In 1995, Steve McManaman entered Wembley folklore.
The Bootle born Liverpool star, one of England's greatest exports, churned out a breathtaking man of the match performance to clinch a record fifth League Cup win for his hometown club.
Liverpool had not won a trophy for three years. It was the longest trophyless stretch since the early 1970s. Liverpool’s opponents that day were Bruce Rioch’s Bolton Wanderers.
Rioch’s men had a formidable reputation as one of the best teams outside the top flight. They were favourites to be promoted to the top flight, which they achieved by the end of the season.
The Trotters had a strong spine and were a very difficult team to beat. Evertonian Alan Stubbs stingily marshalled the rearguard, whilst soon to be Liverpool star Jason McAteer and Alan Thompson provided the tigerish cut and thrust in midfield. Old timer John McGinley provided the goals up front.
Bolton were not overawed by the encounter, especially after having knocked both Merseyside giants out of the FA Cup the previous year.
Assisted by John Barnes, 23-year-old McManaman waltzed through the opponent’s backline before beating Keith Branagan with a composed finish.
On 68 minutes Shaggy received a pass from Jamie Redknapp on the left side of midfield. Immediately the wiry winger cut in, beating two defenders before caressing the ball into the goal for 2-0.
Thompson’s left foot threatened, and whilst there was a lot of huff and puff from McAteer Liverpool closed the game to secure Roy Evans first trophy as Liverpool manager. With Ian Rush lifting the silverware the win has become Liverpool’s last visit to Wembley.
Macca was named man of the match and trudged off with a winner’s medal, the Alan Hardaker trophy and loud claps from the gallery ringing in his ears.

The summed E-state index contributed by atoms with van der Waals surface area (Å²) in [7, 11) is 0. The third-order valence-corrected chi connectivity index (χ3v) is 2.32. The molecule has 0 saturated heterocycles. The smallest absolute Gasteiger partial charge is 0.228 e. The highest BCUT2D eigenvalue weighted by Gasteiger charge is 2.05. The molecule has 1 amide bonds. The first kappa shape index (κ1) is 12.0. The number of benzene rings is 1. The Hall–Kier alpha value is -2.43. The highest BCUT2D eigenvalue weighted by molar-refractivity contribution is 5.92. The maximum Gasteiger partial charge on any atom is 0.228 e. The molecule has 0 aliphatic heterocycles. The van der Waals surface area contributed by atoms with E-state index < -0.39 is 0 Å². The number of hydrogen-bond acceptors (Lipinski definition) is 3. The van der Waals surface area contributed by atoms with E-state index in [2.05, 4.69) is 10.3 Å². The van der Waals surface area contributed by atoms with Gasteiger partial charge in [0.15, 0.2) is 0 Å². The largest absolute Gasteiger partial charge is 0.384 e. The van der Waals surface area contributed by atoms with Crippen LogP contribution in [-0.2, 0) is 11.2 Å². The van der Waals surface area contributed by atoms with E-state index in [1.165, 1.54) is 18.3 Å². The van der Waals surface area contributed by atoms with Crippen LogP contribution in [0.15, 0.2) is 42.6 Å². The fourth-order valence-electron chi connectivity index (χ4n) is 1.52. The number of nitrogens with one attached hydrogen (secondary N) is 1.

The performance was hailed as a masterclass and there were comparisons made with the wizard of the dribble. The late Sir Stanley Mathews selected McManaman as his man of the match and proclaimed: "He reminds me of me when
"I was playing... I wish there were more dribblers like him."
Macca went on to enjoy an illustrious career. He was singled out by Dutchman Louis Van Gaal and during an interview at Euro 2000 Pele said: "Four year's ago when England were the hosts, McManaman was one of the players who impressed me most in the tournament.
"He had great pace and skill and wasn't afraid to take defenders on and beat them. I love to see that in a player, and so do the fans."
Having graced arenas such as the Santiago Bernabeu, the ex-Real Madrid star spoke to Click Liverpool this week: "It's vitally important for a big team like Liverpool with its huge history to get into the final.
"It's great for the fans to be back at Wembley and great for Kenny in the 13 months since he took over to reach a final without a shadow of a doubt.
"I don't think it's necessarily an obsession. At the beginning of every season there's only three tournaments to play for and sometimes the league, because of people's spending power now, is beyond some teams so really the cup competitions are important for people to go and win.
"The fact that Liverpool have got there and are doing so well in the FA Cup I think speaks volumes.
"It shows that they're on the right track and gives all the fans a lift because the last couple of years have not been as successful as they have been before."
"When you're young and you start going to football matches, the dream is of your team getting to Wembley. I was lucky I went numerous times with my father and I adored it," he added.
"To reach it as a player, win, and give the fans a trophy that they all deserve is everything. Being there as a fan and as a player is incredibly fulfilling and I know it's a huge, huge occasion.
"Hopefully Liverpool will go on and win it and make it the perfect day."